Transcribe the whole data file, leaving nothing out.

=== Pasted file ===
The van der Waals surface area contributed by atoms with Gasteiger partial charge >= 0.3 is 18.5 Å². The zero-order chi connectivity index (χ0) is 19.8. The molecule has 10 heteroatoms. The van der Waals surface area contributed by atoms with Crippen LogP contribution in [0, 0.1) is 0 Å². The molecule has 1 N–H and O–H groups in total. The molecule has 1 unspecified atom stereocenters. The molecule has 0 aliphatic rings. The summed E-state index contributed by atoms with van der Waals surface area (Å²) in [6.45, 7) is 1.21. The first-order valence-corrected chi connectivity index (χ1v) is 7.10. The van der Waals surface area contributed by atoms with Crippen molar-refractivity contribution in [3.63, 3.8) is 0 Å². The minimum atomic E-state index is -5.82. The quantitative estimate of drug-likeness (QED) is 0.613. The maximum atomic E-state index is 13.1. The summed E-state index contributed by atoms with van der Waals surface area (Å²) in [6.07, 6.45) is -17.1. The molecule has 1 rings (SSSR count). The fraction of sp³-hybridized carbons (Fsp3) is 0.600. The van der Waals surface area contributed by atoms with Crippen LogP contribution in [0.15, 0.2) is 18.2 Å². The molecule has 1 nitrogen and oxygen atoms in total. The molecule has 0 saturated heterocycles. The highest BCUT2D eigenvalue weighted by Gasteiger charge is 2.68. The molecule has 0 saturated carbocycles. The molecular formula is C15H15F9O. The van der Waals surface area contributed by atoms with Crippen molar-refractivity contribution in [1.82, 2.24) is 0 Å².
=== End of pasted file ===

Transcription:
The van der Waals surface area contributed by atoms with Gasteiger partial charge >= 0.3 is 18.5 Å². The zero-order chi connectivity index (χ0) is 19.8. The molecule has 10 heteroatoms. The van der Waals surface area contributed by atoms with Crippen LogP contribution in [0, 0.1) is 0 Å². The molecule has 1 N–H and O–H groups in total. The molecule has 1 unspecified atom stereocenters. The molecule has 0 aliphatic rings. The summed E-state index contributed by atoms with van der Waals surface area (Å²) in [6.45, 7) is 1.21. The first-order valence-corrected chi connectivity index (χ1v) is 7.10. The van der Waals surface area contributed by atoms with Crippen molar-refractivity contribution in [3.63, 3.8) is 0 Å². The minimum atomic E-state index is -5.82. The quantitative estimate of drug-likeness (QED) is 0.613. The maximum atomic E-state index is 13.1. The summed E-state index contributed by atoms with van der Waals surface area (Å²) in [6.07, 6.45) is -17.1. The molecule has 1 rings (SSSR count). The fraction of sp³-hybridized carbons (Fsp3) is 0.600. The van der Waals surface area contributed by atoms with Crippen LogP contribution in [0.15, 0.2) is 18.2 Å². The molecule has 1 nitrogen and oxygen atoms in total. The molecule has 0 saturated heterocycles. The highest BCUT2D eigenvalue weighted by Gasteiger charge is 2.68. The molecule has 0 saturated carbocycles. The molecular formula is C15H15F9O. The van der Waals surface area contributed by atoms with Crippen molar-refractivity contribution in [1.82, 2.24) is 0 Å².